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Old 16-11-2013, 18:06   #41
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Re: terminology ........ whats your flavour ???

[QUOTE=noelex 77;1392092]
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Originally Posted by Hoofsmit View Post

I think you are consistently using the wrong terminology.

Apparent wind is simple that what you feel on face.
True wind is water based and takes into account the effects of current
Ground wind is ground based and what you would feel anchored, or moored.

You are not alone with your misinterpretation especially of true wind which most assume would be ground based, or should match the forecast wind for example.

Most boats have no way of displaying ground wind.
TRUE WIND is outside of the marine environment universally a ground referenced wind.

however for centuries mariners had no way to measure progress over the ground, hence they measured water speed and computed TRUE WIND. the intention being that such a wind in fact was actually ground wind with a possible error, but so much was in error that that didn't matter.

Then along came sailing instruments , since they only had STW , they perpetuated the abomination that TRUE WIND is water referenced.

Then along came GPS ( which by the way noelex, virtually everyone can now determine ground wind ) Now you had a speed over the ground, so you CAN calculate TRUE wind ( and relate it to the forecast say) but of course such instrument makers didn't want to "confuse" punters, so they invented this term ground wind ( that none else uses)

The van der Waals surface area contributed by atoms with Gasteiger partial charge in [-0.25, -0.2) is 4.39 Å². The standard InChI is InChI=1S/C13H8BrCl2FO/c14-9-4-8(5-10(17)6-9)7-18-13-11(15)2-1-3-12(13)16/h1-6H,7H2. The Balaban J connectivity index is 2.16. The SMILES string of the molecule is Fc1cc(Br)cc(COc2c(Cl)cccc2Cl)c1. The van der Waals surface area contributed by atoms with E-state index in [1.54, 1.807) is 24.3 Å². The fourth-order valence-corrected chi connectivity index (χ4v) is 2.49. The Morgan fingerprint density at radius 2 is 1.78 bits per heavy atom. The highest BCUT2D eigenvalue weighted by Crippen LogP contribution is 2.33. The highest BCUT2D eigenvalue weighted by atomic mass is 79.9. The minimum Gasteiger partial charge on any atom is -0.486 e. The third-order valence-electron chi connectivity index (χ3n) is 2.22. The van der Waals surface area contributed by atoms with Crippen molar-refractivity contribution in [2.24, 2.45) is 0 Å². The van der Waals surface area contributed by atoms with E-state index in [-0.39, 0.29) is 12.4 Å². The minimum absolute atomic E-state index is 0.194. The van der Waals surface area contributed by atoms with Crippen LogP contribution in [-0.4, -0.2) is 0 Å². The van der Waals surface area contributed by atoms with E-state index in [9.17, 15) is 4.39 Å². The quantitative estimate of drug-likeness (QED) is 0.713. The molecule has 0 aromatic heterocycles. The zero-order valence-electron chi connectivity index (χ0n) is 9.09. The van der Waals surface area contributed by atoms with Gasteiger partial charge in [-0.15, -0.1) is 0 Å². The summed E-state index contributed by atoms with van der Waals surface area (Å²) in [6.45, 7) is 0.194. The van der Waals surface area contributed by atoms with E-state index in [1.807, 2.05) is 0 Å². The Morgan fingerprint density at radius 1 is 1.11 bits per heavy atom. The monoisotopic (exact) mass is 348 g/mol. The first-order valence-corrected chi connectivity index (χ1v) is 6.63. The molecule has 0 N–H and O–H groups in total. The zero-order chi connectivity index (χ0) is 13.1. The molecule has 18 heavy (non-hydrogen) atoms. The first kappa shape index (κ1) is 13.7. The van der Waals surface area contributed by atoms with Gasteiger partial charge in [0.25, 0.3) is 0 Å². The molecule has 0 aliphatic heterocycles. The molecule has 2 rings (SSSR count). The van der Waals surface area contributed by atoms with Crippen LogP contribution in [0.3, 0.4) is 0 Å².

bah humbug

The is TRUE WIND, APPARENT WIND at WATER REFERENCED WIND, you can feel true wind, you can feel apparent wind, you can never experience water referenced wind. ( do say its when the boat is stopped, thats still apparent wind , i.e. the wind that is apparent on the deck of the boat)

dave
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Old 16-11-2013, 18:08   #42
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Re: terminology ........ whats your flavour ???

"Break" (sometimes repeated twice or even thrice) is often used to interrupt an ongoing conversation. This may not be codified, approved or recognized by licensing authorities, but it is a real phenomenon, observed on ham and VHF nets.

When used in this way it is appropriate to listen after transmitting in order to determine if one has gotten the attention of the participants in the conversation.